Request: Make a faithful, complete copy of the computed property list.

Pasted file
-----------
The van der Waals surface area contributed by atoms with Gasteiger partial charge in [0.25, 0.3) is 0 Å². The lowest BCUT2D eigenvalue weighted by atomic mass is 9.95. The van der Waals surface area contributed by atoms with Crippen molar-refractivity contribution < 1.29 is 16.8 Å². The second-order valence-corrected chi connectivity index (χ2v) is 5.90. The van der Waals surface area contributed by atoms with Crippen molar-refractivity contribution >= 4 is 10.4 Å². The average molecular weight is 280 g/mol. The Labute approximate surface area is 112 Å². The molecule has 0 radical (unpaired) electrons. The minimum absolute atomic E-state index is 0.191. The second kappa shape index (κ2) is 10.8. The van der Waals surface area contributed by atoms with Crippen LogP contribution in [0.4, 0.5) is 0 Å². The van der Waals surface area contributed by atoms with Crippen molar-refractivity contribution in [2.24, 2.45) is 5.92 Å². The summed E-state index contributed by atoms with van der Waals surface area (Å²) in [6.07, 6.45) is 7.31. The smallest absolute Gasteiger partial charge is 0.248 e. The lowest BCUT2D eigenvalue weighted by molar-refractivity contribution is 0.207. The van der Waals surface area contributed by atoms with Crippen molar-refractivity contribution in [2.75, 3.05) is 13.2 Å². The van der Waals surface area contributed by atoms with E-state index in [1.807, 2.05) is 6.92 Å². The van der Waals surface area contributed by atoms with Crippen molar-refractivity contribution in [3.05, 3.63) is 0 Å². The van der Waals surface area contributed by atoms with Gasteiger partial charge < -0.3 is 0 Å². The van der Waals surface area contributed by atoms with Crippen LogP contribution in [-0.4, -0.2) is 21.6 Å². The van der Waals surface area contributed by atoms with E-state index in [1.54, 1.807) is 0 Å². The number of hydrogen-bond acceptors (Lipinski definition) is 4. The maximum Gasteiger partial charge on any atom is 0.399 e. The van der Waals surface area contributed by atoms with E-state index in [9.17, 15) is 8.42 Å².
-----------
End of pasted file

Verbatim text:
The van der Waals surface area contributed by atoms with Gasteiger partial charge in [0.25, 0.3) is 0 Å². The lowest BCUT2D eigenvalue weighted by atomic mass is 9.95. The van der Waals surface area contributed by atoms with Crippen molar-refractivity contribution < 1.29 is 16.8 Å². The second-order valence-corrected chi connectivity index (χ2v) is 5.90. The van der Waals surface area contributed by atoms with Crippen molar-refractivity contribution >= 4 is 10.4 Å². The average molecular weight is 280 g/mol. The Labute approximate surface area is 112 Å². The molecule has 0 radical (unpaired) electrons. The minimum absolute atomic E-state index is 0.191. The second kappa shape index (κ2) is 10.8. The van der Waals surface area contributed by atoms with Crippen LogP contribution in [0.4, 0.5) is 0 Å². The van der Waals surface area contributed by atoms with Crippen molar-refractivity contribution in [2.24, 2.45) is 5.92 Å². The summed E-state index contributed by atoms with van der Waals surface area (Å²) in [6.07, 6.45) is 7.31. The smallest absolute Gasteiger partial charge is 0.248 e. The lowest BCUT2D eigenvalue weighted by molar-refractivity contribution is 0.207. The van der Waals surface area contributed by atoms with Crippen molar-refractivity contribution in [2.75, 3.05) is 13.2 Å². The van der Waals surface area contributed by atoms with E-state index in [1.807, 2.05) is 6.92 Å². The van der Waals surface area contributed by atoms with Crippen molar-refractivity contribution in [3.05, 3.63) is 0 Å². The van der Waals surface area contributed by atoms with Gasteiger partial charge < -0.3 is 0 Å². The van der Waals surface area contributed by atoms with Crippen LogP contribution in [-0.4, -0.2) is 21.6 Å². The van der Waals surface area contributed by atoms with E-state index in [1.54, 1.807) is 0 Å². The number of hydrogen-bond acceptors (Lipinski definition) is 4. The maximum Gasteiger partial charge on any atom is 0.399 e. The van der Waals surface area contributed by atoms with E-state index in [9.17, 15) is 8.42 Å².